Why I won't be getting another Razer laptop -- and why yours shouldn't be either. In 2017 Razer spoke of wanting to support Linux[0], but that never panned out and now they'll refuse support from the get-go.

0: phoronix.com/scan.php?page=new

Do you even own it if you can't partition your own machine. People didn't want full support; they wanted BIOS/firmware/driver upgrades that weren't tied to an OS. You can't install Linux, but you also can't install BSD flavors, or Windows 8, or anything.

You can't even do these upgrades via Windows PE or anything like that. I asked support why, and it was to provide a GUI experience for system upgrades? Da fuq. Give me a *.bin file and a way to load it in the BIOS.

LVFS[0] offers free hosting if you push your firmwares, but Razer's official statement: "Updating firmware is only supported on Windows and Mac"

I hope this bits them in the ass later.

0: fwupd.org/

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Compare to the Purism statement. "We obviously don’t recommend this, but it is your computer to do what you wish with it."

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I would love to support Purism or System76. System76 doesn't ship to Thailand and I found the hard way ($$$) that you don't fuck around with import fees. Thailand doesn't (yet) have the community to support this sort of open sourcity. I'll probably just go up to Pantip in Bangkok and pick out a Lenovo, HP, or Dell as they traditionally do a good job supporting Linux is some fashion or other (with Dell and Lenovo shipping Ubuntu and Fedora OS respectively as an option on some models.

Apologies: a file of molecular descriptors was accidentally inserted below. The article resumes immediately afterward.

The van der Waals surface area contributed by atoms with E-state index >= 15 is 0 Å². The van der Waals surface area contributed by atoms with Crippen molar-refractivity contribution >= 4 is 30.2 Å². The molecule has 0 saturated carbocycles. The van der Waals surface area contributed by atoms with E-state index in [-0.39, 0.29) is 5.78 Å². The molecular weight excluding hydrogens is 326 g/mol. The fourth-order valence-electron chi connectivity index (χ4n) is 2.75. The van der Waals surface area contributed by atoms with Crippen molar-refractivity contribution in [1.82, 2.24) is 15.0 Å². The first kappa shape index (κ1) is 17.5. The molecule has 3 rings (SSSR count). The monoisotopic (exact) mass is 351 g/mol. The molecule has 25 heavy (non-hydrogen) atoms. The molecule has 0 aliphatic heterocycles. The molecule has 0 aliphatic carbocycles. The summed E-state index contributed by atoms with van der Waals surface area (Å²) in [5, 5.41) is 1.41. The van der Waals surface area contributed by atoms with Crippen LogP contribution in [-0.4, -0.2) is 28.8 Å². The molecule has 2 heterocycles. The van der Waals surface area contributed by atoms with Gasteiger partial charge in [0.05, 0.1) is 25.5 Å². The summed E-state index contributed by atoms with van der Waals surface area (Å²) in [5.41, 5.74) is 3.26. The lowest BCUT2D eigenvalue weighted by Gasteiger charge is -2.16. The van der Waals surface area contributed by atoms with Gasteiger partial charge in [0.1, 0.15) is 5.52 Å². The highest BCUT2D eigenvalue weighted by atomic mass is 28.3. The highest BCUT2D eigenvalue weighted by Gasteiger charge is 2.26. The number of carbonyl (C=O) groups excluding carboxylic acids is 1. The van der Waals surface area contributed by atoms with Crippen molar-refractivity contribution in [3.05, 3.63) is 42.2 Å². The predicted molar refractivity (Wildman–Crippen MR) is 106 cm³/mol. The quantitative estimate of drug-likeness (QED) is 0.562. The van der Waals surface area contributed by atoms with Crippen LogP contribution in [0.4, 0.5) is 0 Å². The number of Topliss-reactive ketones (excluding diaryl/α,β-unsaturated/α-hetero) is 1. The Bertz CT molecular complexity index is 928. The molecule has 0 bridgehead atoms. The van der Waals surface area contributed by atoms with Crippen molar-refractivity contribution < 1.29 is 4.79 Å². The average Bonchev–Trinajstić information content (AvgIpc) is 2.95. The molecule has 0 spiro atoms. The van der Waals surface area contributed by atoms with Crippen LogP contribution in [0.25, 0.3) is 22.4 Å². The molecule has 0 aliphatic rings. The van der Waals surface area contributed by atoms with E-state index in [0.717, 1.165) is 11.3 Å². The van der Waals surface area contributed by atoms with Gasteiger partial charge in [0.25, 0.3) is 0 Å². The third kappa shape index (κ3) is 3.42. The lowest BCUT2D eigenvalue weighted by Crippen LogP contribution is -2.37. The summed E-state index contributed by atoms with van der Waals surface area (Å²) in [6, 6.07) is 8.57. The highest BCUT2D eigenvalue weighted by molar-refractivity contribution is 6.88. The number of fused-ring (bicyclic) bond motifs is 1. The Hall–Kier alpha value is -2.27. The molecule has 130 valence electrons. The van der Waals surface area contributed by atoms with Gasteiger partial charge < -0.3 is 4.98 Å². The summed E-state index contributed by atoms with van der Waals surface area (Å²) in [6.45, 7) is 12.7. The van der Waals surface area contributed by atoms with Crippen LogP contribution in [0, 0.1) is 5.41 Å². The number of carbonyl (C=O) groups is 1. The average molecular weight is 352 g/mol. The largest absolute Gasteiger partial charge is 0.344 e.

I think the obvious best route for now is to wait for these 11th-gen Intel Tiger Lake processors to land. Sure, they don't have the performance of AMD, but they've traditionally had better Linux support (Clear OS) and the juice under the hood in the Xe iGPUs should be enough to do photo editing without hiccups while not having the weight/battery-draw/point-of-failure liability that a dedicated GPU would bring. These are the machines with Thunderbolt as well and I'd prefer to get an eGPU to power a nice monitor when I find a new place to buy.

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I'd rather go AMD though. Superfin is efficient for 10nm, but like AMD has 7nm and twice the cores on most models. Intel can talk about "real world" performance all they want, but compiling code would certainly benefit from it. But to go AMD and still have the graphical horsepower (as they Ryzen series has Zen2 and not RDNA2 GPUs which are so last gen), it'd be wise to get a dedicated GPU on the system. But GPU will drain power, etc. create more issues than I'd need in a day-to-day versus having a nice docking station at home and a light laptop that's easy to carry to the cafe.

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